Rationalizing the Tension Between User Experience and Technology (part 3 of 3)
A Unified Approach To User Experience and Technical Architecture
The ever-changing technology landscape requires your teams to move faster than before. Simultaneously, customers are demanding new user experiences on a broadening range of platforms and devices. Keeping up with both in isolation is no longer a viable strategy.
You cannot prioritize the development of user experiences at the expense of application technical architecture. In order to satisfy the needs of evolving user experiences, you need to better architect applications anticipating the need for change, solving business problems where they make sense, and designing front ends to cater exclusively to delivering the best user experience possible.
Today more than ever, customers are demanding their needs are met in the context they choose - at the right time, in the right channel on the right device. The proliferation of front end experiences, be it desktop, mobile, OTT, car, home or otherwise is ever expanding, and there is no end in sight.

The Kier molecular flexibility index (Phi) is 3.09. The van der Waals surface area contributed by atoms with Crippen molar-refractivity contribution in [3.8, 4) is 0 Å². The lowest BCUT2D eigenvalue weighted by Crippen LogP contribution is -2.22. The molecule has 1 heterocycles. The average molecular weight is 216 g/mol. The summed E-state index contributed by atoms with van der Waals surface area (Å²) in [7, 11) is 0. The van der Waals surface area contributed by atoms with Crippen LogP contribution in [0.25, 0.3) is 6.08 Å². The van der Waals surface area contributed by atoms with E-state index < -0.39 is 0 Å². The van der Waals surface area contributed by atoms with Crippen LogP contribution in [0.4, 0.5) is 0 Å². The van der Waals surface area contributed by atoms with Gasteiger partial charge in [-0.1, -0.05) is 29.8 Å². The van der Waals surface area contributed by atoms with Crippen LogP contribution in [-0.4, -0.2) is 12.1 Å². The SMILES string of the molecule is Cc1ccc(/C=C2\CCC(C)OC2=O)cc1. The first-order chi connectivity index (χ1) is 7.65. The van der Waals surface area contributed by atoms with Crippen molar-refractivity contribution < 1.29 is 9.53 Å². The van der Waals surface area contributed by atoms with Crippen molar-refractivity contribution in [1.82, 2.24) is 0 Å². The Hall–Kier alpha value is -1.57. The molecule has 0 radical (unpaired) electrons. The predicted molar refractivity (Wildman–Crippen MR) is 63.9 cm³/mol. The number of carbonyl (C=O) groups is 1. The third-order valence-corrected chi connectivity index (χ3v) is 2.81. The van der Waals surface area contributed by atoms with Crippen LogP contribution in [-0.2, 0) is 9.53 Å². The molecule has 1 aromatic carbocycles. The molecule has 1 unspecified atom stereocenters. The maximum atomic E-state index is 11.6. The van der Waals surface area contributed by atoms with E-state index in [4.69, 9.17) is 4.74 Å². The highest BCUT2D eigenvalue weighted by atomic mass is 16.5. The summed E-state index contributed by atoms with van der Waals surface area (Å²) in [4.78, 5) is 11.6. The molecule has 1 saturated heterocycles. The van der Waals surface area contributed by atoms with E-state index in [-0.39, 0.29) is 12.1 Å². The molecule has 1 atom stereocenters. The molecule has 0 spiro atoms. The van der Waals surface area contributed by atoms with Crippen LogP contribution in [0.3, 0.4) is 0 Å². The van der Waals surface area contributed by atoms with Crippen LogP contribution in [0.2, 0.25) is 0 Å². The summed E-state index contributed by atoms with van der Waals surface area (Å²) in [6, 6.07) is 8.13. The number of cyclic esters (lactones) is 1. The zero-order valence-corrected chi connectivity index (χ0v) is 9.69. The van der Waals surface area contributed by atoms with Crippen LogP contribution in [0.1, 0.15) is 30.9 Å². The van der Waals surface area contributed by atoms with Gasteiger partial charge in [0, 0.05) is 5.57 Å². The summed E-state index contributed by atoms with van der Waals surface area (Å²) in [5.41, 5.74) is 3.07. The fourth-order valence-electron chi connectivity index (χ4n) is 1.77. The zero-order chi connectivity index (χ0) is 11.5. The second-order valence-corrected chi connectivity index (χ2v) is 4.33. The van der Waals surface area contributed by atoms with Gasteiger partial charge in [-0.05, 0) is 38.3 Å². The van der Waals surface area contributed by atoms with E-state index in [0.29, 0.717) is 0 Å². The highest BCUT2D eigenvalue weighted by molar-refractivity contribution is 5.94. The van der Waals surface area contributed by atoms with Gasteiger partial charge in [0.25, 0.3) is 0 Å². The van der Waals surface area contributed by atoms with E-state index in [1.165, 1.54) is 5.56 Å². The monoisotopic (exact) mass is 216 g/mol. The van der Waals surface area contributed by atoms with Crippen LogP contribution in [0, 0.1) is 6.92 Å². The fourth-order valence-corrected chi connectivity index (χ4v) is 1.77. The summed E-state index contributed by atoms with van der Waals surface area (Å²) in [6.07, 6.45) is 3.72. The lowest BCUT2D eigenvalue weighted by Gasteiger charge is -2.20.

Enabling the customer experience while balancing the constraints of time, resources (technology/personnel) and money is the collaborative responsibility of the CMO and the CIO.
- Foster open and transparent communication between the CMO and CIO to understand the tradeoffs between pace, user experience, and technical architecture adherence and integrity.
- Enable the needed collaboration between the CMO and CIO to future proof your organization against disruption, costly technical debt, and unhappy customers.
- Design should be holistic to your projects rather than a discrete phase. Anticipate change, reduce iteration friction, solicit continuous customer feedback and embrace design thinking to establish a culture of innovation.
- Develop a technology “blue print” informed by your business strategy and the input of the CMO and CIO that will guide the organization and become a foundational document of architecture, patterns and development processes.
- Digital disruption requires a disciplined approach to achieve results.
- Digital transformation may be thought as the third stage of embracing digital technologies: digital competence → digital literacy→ digital transformation.
- The pace of innovation and competition will lead to more personalized interactions.